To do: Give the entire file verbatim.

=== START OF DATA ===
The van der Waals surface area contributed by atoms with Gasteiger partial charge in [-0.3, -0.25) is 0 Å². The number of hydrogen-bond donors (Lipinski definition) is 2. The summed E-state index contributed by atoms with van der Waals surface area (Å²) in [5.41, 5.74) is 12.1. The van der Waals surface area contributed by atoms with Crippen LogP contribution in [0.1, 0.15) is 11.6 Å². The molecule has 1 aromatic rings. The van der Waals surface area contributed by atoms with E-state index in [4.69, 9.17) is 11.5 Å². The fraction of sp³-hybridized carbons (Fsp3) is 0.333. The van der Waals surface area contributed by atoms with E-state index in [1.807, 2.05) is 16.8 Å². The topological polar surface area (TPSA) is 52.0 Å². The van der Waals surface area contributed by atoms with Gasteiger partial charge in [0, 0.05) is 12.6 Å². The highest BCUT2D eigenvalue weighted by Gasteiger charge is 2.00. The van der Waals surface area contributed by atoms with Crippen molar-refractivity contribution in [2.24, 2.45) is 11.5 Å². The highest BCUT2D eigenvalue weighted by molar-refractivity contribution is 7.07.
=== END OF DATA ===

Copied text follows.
The van der Waals surface area contributed by atoms with Gasteiger partial charge in [-0.3, -0.25) is 0 Å². The number of hydrogen-bond donors (Lipinski definition) is 2. The summed E-state index contributed by atoms with van der Waals surface area (Å²) in [5.41, 5.74) is 12.1. The van der Waals surface area contributed by atoms with Crippen LogP contribution in [0.1, 0.15) is 11.6 Å². The molecule has 1 aromatic rings. The van der Waals surface area contributed by atoms with E-state index in [4.69, 9.17) is 11.5 Å². The fraction of sp³-hybridized carbons (Fsp3) is 0.333. The van der Waals surface area contributed by atoms with E-state index in [1.807, 2.05) is 16.8 Å². The topological polar surface area (TPSA) is 52.0 Å². The van der Waals surface area contributed by atoms with Gasteiger partial charge in [0, 0.05) is 12.6 Å². The highest BCUT2D eigenvalue weighted by Gasteiger charge is 2.00. The van der Waals surface area contributed by atoms with Crippen molar-refractivity contribution in [2.24, 2.45) is 11.5 Å². The highest BCUT2D eigenvalue weighted by molar-refractivity contribution is 7.07.